I’m well through this now, and should be posting the results in the next week or so. I’ve been using various census indexes and linked digital images – which have different levels of transcription accuracy – to look for Cavers people in the 1881 Canada census. I’ve found 108 Cavers people so far. Of these the vast majority have known ancestry and can be firmly traced back to Roxburghshire, Scotland.
However at least 21 of the Cavers people recorded in 1881 Canada have mysterious origins, and it’s those that I hope to draw attention to in the upcoming blog post, to allow further research to focus on them, in the hope of breaking these brick walls.
When I post the blog post I will summarise all the Cavers families I found in this Canadian census, and where they were living.
In 1912 nearly half a million people in Ireland and elsewhere signed the Ulster Covenant and the parallel Declaration for women, campaigning against Home Rule in Dublin. This record has recently been digitised, and the names of signatories can be searched online.
There are two Cavers references among the signatories: Samuel Cavers (b. 1865) from Hawick, Scotland, and his wife Christina. This couple also appear in the 1911 Irish census, one of the few census returns to survive for Ireland. They lived in Spamount, County Tyrone, and by 1911 had three young children.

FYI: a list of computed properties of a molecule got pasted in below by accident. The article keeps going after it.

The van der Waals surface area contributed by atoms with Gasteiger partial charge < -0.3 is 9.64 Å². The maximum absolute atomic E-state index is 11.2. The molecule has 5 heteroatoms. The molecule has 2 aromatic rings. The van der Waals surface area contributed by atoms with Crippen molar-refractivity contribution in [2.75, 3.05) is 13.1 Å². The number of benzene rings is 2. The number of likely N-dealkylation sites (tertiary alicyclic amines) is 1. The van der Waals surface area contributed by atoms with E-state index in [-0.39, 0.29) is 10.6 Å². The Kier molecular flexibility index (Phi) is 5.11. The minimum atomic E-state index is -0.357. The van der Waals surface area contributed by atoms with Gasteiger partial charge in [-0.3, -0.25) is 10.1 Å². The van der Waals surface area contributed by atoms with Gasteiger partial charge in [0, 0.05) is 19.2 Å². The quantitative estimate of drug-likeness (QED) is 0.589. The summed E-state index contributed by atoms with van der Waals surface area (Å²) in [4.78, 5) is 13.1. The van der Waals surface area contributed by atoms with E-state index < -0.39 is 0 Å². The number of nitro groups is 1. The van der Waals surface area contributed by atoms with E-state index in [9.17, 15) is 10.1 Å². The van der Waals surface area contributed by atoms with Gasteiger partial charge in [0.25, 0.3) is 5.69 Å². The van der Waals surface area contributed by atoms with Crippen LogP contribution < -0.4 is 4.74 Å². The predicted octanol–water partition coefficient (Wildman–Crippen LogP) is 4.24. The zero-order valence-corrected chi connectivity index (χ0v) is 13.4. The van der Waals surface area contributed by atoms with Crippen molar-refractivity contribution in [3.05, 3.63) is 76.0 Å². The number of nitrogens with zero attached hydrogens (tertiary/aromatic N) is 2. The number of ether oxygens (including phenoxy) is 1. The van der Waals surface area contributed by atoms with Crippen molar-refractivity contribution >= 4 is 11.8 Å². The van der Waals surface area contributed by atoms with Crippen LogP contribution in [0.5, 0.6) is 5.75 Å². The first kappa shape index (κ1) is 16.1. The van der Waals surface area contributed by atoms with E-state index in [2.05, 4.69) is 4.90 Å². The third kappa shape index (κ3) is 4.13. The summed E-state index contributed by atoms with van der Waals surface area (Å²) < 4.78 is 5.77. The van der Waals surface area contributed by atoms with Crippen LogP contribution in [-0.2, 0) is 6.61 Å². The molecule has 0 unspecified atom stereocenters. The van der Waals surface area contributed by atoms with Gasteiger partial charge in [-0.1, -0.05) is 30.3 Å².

All of the family were noted in the census as Presbyterian, and given that they were Presbyterians living in Northern Ireland it is not surprising that they were against Ireland breaking away from the United Kingdom.
Samuel Cavers was the son of my gggg-uncle James Cavers (1819-1892) who was beadle or church officer of the parish church of Wilton, in Hawick.
In other branches of my family tree I recently made great breakthroughs researching a great-grandmother born in Dublin in 1879. Her family were Roman Catholic and, unsurprisingly, the surviving family members in Ireland do not appear on the Ulster Covenant list. They were probably in favour of Irish Home Rule.